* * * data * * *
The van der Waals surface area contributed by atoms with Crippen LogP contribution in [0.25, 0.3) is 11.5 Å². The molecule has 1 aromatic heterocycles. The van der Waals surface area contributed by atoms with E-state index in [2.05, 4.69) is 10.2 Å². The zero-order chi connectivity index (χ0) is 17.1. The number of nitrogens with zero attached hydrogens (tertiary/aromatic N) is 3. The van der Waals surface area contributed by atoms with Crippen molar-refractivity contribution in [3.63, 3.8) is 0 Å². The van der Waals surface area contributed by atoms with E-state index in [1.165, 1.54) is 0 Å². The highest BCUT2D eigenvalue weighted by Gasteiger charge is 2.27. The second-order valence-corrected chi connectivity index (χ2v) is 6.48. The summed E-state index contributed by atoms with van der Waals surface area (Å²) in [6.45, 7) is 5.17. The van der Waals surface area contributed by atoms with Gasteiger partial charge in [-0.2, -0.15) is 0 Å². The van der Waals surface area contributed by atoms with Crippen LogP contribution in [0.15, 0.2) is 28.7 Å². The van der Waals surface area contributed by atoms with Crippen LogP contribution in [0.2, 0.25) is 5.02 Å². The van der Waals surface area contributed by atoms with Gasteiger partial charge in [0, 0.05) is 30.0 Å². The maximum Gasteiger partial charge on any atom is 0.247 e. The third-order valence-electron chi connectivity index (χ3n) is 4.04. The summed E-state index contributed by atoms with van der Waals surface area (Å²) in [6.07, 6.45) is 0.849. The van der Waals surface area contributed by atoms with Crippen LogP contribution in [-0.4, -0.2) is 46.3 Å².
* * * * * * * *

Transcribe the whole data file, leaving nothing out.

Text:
The van der Waals surface area contributed by atoms with Crippen LogP contribution in [0.25, 0.3) is 11.5 Å². The molecule has 1 aromatic heterocycles. The van der Waals surface area contributed by atoms with E-state index in [2.05, 4.69) is 10.2 Å². The zero-order chi connectivity index (χ0) is 17.1. The number of nitrogens with zero attached hydrogens (tertiary/aromatic N) is 3. The van der Waals surface area contributed by atoms with Crippen molar-refractivity contribution in [3.63, 3.8) is 0 Å². The van der Waals surface area contributed by atoms with E-state index in [1.165, 1.54) is 0 Å². The highest BCUT2D eigenvalue weighted by Gasteiger charge is 2.27. The second-order valence-corrected chi connectivity index (χ2v) is 6.48. The summed E-state index contributed by atoms with van der Waals surface area (Å²) in [6.45, 7) is 5.17. The van der Waals surface area contributed by atoms with Gasteiger partial charge in [-0.2, -0.15) is 0 Å². The van der Waals surface area contributed by atoms with Crippen LogP contribution in [0.15, 0.2) is 28.7 Å². The van der Waals surface area contributed by atoms with Crippen LogP contribution in [0.2, 0.25) is 5.02 Å². The van der Waals surface area contributed by atoms with Gasteiger partial charge in [0, 0.05) is 30.0 Å². The maximum Gasteiger partial charge on any atom is 0.247 e. The third-order valence-electron chi connectivity index (χ3n) is 4.04. The summed E-state index contributed by atoms with van der Waals surface area (Å²) in [6.07, 6.45) is 0.849. The van der Waals surface area contributed by atoms with Crippen LogP contribution in [-0.4, -0.2) is 46.3 Å².